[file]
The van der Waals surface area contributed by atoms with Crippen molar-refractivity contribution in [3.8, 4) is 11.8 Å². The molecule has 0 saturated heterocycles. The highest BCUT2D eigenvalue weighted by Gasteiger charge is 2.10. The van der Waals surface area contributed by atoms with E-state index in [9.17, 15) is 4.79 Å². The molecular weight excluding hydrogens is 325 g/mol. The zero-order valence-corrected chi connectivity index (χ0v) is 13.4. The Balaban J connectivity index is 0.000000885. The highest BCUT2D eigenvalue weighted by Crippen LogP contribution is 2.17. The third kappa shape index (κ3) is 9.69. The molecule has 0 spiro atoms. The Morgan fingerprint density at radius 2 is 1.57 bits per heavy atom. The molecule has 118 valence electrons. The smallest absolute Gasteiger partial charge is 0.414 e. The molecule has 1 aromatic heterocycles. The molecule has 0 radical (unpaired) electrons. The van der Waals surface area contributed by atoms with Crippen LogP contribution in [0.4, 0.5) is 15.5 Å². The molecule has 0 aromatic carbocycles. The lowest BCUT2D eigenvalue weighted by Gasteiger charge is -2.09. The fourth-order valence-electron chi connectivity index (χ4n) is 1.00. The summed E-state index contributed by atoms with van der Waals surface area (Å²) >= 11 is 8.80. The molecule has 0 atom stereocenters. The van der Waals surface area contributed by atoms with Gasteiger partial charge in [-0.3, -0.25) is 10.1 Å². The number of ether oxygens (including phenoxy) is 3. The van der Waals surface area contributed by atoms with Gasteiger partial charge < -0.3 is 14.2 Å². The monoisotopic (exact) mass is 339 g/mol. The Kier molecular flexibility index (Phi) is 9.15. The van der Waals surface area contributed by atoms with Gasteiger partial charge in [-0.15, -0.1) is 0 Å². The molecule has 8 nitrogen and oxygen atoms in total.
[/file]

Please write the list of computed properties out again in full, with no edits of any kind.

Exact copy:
The van der Waals surface area contributed by atoms with Crippen molar-refractivity contribution in [3.8, 4) is 11.8 Å². The molecule has 0 saturated heterocycles. The highest BCUT2D eigenvalue weighted by Gasteiger charge is 2.10. The van der Waals surface area contributed by atoms with E-state index in [9.17, 15) is 4.79 Å². The molecular weight excluding hydrogens is 325 g/mol. The zero-order valence-corrected chi connectivity index (χ0v) is 13.4. The Balaban J connectivity index is 0.000000885. The highest BCUT2D eigenvalue weighted by Crippen LogP contribution is 2.17. The third kappa shape index (κ3) is 9.69. The molecule has 0 spiro atoms. The Morgan fingerprint density at radius 2 is 1.57 bits per heavy atom. The molecule has 118 valence electrons. The smallest absolute Gasteiger partial charge is 0.414 e. The molecule has 1 aromatic heterocycles. The molecule has 0 radical (unpaired) electrons. The van der Waals surface area contributed by atoms with Crippen LogP contribution in [0.4, 0.5) is 15.5 Å². The molecule has 0 aromatic carbocycles. The lowest BCUT2D eigenvalue weighted by Gasteiger charge is -2.09. The fourth-order valence-electron chi connectivity index (χ4n) is 1.00. The summed E-state index contributed by atoms with van der Waals surface area (Å²) >= 11 is 8.80. The molecule has 0 atom stereocenters. The van der Waals surface area contributed by atoms with Gasteiger partial charge in [-0.3, -0.25) is 10.1 Å². The number of ether oxygens (including phenoxy) is 3. The van der Waals surface area contributed by atoms with Gasteiger partial charge < -0.3 is 14.2 Å². The monoisotopic (exact) mass is 339 g/mol. The Kier molecular flexibility index (Phi) is 9.15. The van der Waals surface area contributed by atoms with Gasteiger partial charge in [-0.15, -0.1) is 0 Å². The molecule has 8 nitrogen and oxygen atoms in total.